For decades, scientists worked to create control algorithms for autonomous helicopters — robotic helicopters that pilot themselves. Dozens of research teams have competed in a series of autonomous-helicopter challenges posed by the Association for Unmanned Vehicle Systems International (AUVSI); progress has been so rapid that the last two challenges have involved indoor navigation without the use of GPS.
Now MIT’s Robust Robotics Group — which fielded the team that won the last AUVSI contest — have created a robotic airplane that can fly at high speeds, through obstacles, using only on-board sensors. And it’s doing all that without benefit of GPS. They created an “autonomous plane navigation in confined spaces”.
The MIT researchers completed a serious of flight tests around pillars in the parking garage under their labs. The plane worked like a charm — gliding and threading, almost blindly, around the structures. Of course it’s not blind, the plane, using a laser rangefinder, calculates 15 different variables while in flight — keeping it from crashing into things.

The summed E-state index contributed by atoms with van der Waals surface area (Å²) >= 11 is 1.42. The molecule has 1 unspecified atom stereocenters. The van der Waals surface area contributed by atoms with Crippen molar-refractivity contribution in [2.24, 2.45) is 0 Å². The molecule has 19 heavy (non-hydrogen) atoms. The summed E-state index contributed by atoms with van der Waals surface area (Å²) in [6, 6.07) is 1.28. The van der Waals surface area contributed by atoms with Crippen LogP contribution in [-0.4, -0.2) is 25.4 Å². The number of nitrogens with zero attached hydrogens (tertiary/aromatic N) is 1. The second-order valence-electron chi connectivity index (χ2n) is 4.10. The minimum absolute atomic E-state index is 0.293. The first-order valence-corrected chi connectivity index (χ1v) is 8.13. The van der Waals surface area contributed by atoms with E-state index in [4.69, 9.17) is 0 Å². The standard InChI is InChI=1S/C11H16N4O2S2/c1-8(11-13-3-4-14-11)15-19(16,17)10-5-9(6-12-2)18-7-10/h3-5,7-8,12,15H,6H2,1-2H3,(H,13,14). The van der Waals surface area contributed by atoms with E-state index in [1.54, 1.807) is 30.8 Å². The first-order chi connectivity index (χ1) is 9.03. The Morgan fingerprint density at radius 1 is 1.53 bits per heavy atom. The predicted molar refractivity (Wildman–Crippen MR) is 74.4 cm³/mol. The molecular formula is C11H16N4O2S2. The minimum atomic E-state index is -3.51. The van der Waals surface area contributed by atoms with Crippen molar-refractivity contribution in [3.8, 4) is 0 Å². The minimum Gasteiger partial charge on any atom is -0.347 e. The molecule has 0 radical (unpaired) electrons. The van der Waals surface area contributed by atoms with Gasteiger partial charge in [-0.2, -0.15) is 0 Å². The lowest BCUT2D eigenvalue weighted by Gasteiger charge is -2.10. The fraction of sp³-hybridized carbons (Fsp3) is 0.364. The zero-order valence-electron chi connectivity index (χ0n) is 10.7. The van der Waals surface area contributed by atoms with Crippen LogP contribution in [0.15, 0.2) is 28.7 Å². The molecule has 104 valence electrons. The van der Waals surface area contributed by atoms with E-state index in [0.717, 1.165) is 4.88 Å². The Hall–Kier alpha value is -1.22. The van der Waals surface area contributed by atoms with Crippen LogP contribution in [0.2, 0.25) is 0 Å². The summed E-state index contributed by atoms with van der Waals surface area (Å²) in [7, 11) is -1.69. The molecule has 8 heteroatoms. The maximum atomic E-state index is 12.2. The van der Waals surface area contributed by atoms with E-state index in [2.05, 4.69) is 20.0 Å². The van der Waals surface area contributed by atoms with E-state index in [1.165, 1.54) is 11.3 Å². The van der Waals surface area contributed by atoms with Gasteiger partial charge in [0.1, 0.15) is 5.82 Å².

The plane’s navigation system is powered by an Intel Atom processor, the same consumer grade processor that may be inside your smartphone or tablet right now.
The MIT group wants to now set its sights on building algorithms that will allow the plane to map out its flight environment on the go.